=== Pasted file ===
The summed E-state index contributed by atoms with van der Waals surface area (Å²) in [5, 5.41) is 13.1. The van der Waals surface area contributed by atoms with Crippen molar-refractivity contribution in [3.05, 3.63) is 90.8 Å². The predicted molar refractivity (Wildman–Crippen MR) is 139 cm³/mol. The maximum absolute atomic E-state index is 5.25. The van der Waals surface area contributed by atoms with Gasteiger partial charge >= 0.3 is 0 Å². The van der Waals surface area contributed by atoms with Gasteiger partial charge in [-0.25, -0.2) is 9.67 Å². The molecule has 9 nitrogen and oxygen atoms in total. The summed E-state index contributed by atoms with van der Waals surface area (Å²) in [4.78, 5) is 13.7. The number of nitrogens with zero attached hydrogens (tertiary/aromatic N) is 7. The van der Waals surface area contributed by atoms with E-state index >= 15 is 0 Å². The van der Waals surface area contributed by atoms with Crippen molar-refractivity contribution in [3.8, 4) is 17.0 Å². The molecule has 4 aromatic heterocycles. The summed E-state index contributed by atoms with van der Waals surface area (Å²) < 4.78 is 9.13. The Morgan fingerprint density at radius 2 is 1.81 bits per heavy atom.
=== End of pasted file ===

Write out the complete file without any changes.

The summed E-state index contributed by atoms with van der Waals surface area (Å²) in [5, 5.41) is 13.1. The van der Waals surface area contributed by atoms with Crippen molar-refractivity contribution in [3.05, 3.63) is 90.8 Å². The predicted molar refractivity (Wildman–Crippen MR) is 139 cm³/mol. The maximum absolute atomic E-state index is 5.25. The van der Waals surface area contributed by atoms with Gasteiger partial charge >= 0.3 is 0 Å². The van der Waals surface area contributed by atoms with Gasteiger partial charge in [-0.25, -0.2) is 9.67 Å². The molecule has 9 nitrogen and oxygen atoms in total. The summed E-state index contributed by atoms with van der Waals surface area (Å²) in [4.78, 5) is 13.7. The number of nitrogens with zero attached hydrogens (tertiary/aromatic N) is 7. The van der Waals surface area contributed by atoms with E-state index >= 15 is 0 Å². The van der Waals surface area contributed by atoms with Crippen molar-refractivity contribution in [3.8, 4) is 17.0 Å². The molecule has 4 aromatic heterocycles. The summed E-state index contributed by atoms with van der Waals surface area (Å²) < 4.78 is 9.13. The Morgan fingerprint density at radius 2 is 1.81 bits per heavy atom.